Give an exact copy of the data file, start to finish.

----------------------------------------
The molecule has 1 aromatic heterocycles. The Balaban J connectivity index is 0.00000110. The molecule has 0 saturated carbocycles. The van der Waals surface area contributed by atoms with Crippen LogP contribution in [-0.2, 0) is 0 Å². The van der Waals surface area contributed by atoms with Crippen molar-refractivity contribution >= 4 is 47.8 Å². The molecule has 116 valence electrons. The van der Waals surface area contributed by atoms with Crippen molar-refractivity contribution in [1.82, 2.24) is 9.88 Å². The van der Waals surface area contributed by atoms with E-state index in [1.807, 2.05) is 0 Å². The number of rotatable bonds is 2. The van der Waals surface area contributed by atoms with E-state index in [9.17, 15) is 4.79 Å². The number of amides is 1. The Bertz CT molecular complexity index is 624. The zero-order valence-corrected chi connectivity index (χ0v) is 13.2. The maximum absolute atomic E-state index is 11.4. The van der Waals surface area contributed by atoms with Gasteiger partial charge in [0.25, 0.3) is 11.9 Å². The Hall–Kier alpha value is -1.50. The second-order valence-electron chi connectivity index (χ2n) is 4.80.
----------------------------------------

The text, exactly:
The molecule has 1 aromatic heterocycles. The Balaban J connectivity index is 0.00000110. The molecule has 0 saturated carbocycles. The van der Waals surface area contributed by atoms with Crippen LogP contribution in [-0.2, 0) is 0 Å². The van der Waals surface area contributed by atoms with Crippen molar-refractivity contribution >= 4 is 47.8 Å². The molecule has 116 valence electrons. The van der Waals surface area contributed by atoms with Crippen molar-refractivity contribution in [1.82, 2.24) is 9.88 Å². The van der Waals surface area contributed by atoms with E-state index in [1.807, 2.05) is 0 Å². The number of rotatable bonds is 2. The van der Waals surface area contributed by atoms with E-state index in [9.17, 15) is 4.79 Å². The number of amides is 1. The Bertz CT molecular complexity index is 624. The zero-order valence-corrected chi connectivity index (χ0v) is 13.2. The maximum absolute atomic E-state index is 11.4. The van der Waals surface area contributed by atoms with Gasteiger partial charge in [0.25, 0.3) is 11.9 Å². The Hall–Kier alpha value is -1.50. The second-order valence-electron chi connectivity index (χ2n) is 4.80.